Go-To Market Strategy
How does your business develop a connection with customers? Have you ever found the right way to deliver your unique value to the target audience? How do you follow the path from the initial connection with a potential customer to your brand promise’s implementation?
One answer can define it all– Your Go-To-Market Strategy (GTM).
A go-to-market (GTM) strategy is the way in which a company brings a product to market. It generally includes a business plan outlining the target audience, marketing plan, and sales strategy. Each product and market are different, therefore each GTM strategy should be thoroughly thought out, mapping a market problem and solution a product offers.
Here are 7 Simple Steps to Formulate an Effective GTM Strategy.
- What Are Your Target Markets?
- Who Is Your Target Audience?
- What Are You Offering?
- What Are Your Channels?
- How Will You Build Your Budget Model?
- What Is Your Marketing Strategy?
- What About Brand Positioning?
Developing a Go-to-Market Strategy
Each step listed below serves to deepen your understanding of your industry, your target market, and your product-market fit;
Phase 1: Research and Planning
Undoubtedly, one of the greatest strengths of a go-to-market strategy is its ability to determine whether or not your venture is feasible and/or something that will interest your market enough to sustain production. While it can be hard to accept when the answer is no, a go-to-market strategy undertaken with honesty, realism, and humility can sometimes save you and potential investors a lot of time, money, and energy by halting production before you put your heart and soul into a project doomed to fail from the beginning.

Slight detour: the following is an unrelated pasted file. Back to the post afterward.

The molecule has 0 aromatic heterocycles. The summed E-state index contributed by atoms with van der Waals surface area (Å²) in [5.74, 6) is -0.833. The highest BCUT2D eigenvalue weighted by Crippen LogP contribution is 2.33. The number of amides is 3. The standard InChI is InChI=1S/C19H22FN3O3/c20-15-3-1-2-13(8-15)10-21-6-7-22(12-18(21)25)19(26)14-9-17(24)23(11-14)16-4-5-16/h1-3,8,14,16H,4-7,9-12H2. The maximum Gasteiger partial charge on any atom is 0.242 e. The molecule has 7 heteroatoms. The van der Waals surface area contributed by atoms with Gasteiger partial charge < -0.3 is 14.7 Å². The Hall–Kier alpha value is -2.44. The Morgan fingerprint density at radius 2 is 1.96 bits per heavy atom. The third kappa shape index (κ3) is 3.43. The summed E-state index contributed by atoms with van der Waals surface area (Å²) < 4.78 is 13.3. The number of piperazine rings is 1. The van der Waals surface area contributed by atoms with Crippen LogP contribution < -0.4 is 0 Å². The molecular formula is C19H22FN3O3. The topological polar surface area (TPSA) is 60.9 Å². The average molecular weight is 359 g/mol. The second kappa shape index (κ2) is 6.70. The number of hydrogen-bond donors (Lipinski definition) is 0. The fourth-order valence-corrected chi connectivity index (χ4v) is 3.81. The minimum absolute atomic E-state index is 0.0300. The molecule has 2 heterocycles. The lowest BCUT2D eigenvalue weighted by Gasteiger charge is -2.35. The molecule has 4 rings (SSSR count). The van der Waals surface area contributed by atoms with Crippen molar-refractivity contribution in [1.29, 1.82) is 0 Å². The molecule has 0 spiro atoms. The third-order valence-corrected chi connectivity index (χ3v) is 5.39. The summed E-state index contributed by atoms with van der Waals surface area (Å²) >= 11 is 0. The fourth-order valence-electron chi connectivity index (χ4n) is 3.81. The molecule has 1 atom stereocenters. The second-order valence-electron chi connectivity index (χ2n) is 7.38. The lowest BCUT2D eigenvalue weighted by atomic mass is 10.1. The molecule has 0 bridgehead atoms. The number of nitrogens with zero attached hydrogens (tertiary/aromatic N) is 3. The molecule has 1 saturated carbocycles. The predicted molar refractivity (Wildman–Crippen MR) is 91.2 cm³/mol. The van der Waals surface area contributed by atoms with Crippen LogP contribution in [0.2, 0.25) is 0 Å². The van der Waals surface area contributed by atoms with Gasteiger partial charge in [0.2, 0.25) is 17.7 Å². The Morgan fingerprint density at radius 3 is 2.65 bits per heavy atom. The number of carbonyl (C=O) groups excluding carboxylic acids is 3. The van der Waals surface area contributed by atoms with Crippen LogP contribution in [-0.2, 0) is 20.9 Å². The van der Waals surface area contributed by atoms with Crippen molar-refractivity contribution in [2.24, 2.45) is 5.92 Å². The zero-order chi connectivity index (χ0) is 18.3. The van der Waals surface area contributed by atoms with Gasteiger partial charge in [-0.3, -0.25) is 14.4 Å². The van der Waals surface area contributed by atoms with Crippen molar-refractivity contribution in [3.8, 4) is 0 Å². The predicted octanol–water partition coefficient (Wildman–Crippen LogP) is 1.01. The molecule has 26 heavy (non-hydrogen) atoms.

Phase 2: Develop a Product Roadmap
This phase involves the logistical outline of how you will develop or build your product, or execute your project. Naturally, this is quite an involved process of its own, and merits its own post. See this article for building out your own Product Roadmap.
Phase 3: Develop your marketing strategy
Create buyer personas
Outline the buyer’s journey